Ithaca College

Division of Interdisciplinary and International Studies

Legal Studies

Gwen Seaquist, Professor and Coordinator

Legal studies offers both a minor and a major. In either, students have the opportunity to become familiar with legal ideas, legal institutions, and the legal process from the perspectives of multiple disciplines. Within the context of a growing literature in this field, students learn a variety of research and methodological approaches that enable them to understand and evaluate how the law works, as well as its underlying policies. Legal studies is premised on the belief that the study of law and justice necessarily incorporates a broad range of academic disciplines, and that its pursuit will encourage sustained reflection on fundamental values, as well as critical analysis of human behavior and institutions.

The major in legal studies is not intended as a substitute or as a preparation for any part of a law school curriculum, nor does it provide a paralegal certificate. The curriculum incorporates an interdisciplinary approach and prepares students for the complex lives they will lead, which assuredly will include law as an underpinning, even if it is not a career choice.

Students graduating in legal studies are particularly well qualified to pursue graduate work on legal topics in humanities and social science disciplines or to attend professional school in fields such as teaching, public policy, business and health administration, social work, and law. Legal studies graduates find employment in both the public and private sectors.

Requirements for the Major in Legal Studies - B.A.
Group 1: Required Courses

LGST-32300

Legal Research Seminar (3)

LGST-49800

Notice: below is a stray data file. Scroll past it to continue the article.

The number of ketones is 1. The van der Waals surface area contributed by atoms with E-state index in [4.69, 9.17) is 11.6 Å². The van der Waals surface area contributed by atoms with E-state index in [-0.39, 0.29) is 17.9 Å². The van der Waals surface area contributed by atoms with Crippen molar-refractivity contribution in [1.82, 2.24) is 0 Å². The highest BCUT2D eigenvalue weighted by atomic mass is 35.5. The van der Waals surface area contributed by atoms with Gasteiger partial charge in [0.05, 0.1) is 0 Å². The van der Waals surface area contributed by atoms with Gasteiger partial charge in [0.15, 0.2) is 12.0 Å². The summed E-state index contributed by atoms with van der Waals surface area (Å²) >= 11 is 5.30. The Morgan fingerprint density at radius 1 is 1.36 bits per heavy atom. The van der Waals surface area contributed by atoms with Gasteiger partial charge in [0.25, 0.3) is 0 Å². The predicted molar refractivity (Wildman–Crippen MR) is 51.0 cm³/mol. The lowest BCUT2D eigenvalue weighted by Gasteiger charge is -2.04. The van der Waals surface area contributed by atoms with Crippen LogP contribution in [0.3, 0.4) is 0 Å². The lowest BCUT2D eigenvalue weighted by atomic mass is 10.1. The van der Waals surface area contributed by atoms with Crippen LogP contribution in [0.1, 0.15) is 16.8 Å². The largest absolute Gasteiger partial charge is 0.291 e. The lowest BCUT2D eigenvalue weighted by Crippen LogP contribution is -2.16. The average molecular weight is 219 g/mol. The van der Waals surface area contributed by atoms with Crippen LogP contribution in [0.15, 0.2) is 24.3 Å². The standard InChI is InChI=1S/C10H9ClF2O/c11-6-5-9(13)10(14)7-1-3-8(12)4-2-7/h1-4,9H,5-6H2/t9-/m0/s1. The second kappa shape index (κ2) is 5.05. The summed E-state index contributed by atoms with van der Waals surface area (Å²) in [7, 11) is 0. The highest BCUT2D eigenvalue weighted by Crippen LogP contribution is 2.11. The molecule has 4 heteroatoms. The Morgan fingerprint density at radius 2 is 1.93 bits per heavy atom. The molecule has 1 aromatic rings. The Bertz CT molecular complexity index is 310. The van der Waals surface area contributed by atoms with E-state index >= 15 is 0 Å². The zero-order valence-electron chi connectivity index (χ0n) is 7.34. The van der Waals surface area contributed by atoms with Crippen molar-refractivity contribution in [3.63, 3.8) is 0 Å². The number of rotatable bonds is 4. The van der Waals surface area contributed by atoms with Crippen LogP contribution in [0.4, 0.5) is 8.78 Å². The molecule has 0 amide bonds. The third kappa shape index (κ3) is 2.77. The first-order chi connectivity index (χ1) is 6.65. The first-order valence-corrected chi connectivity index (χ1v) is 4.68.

Internship: Legal Studies (3)

LGST-40200

Capstone Course (3)

POLT-12300

Political Justice (3)

SPCM-12400

Courtrooms and Communications (3)

TVR-12300

Law and the Media (3)

SPCM-11500

Business and Professional Communication (3)

WRTG-10600

Academic Writing I (3) or

WRTG-11100

Academic Writing II (3)

WRTG-20100

Persuasive Argument (3) or

SPCM-21500

Argument and Debate (3)

PHIL-21200

Introduction to Ethics (3)

PHIL-26500

Philosophical Problems in Law (3)

GBUS-20300

The Legal Environment of Business I (3)

GBUS-20400

The Legal Environment of Business II (3) or

GBUS-30700

Commercial Law (3)

POLT-31000

Supreme Court in U.S. Politics (3)

POLT-30300

Constitutional Law: Civil Rights and Liberties (3)

GBUS-32400

Alternative Dispute Resolution (3)

Total required courses

48

Group 2: Applied Law Electives

Select 6 credits from the following:

LGST-30700

Environmental Law and Policy (3)

GBUS-31000

International Business Law (3)

LGST-32000

Marketplace Regulation and Consumer Protection (3)

GBUS-35300

Real Estate Law (3)

LGST-49900

Independent Study: Legal Studies (3)

LGST-30600

Criminal Law (3)

HPS-33500

Legal and Ethical Issues in Health Policy (3)

SPMM-31000

Labor Relations in Sport (3)

MKTG-39100

Electronic Commerce: Legal and Ethical Issues (3)

LGST-43000

Selected Topics (3)

HRM-44400

Employment Law (3)

Total applied law electives

6

Lists are updated every year. Contact Gwen Seaquist at 607-274-3944 for the most recent list.

Group 3: Social, Political, Ethical, and Cultural Electives

Select 6 credits from the following:

SPMM-30300

Seminar in Legal and Ethical Issues in Sport (3)

TVR-31200

Government and Media (3)

POLT-11500

Sustainable Politics (3)

POLT-12500

The Politics of Deviance (3)

POLT-12800

Introduction to International Relations (3)

POLT-14100

Power: Race, Sex, and Class (3)

POLT-14200

Ideas and Ideologies (3)

POLT-30100

Legislative Behavior (3)

POLT-32800

International Conflict (3)

POLT-34100

U.S. Political Thought (3)

POLT-34200

Liberalism and Marxism (3)

POLT-34300

Feminist Theory (3)

POLT-36200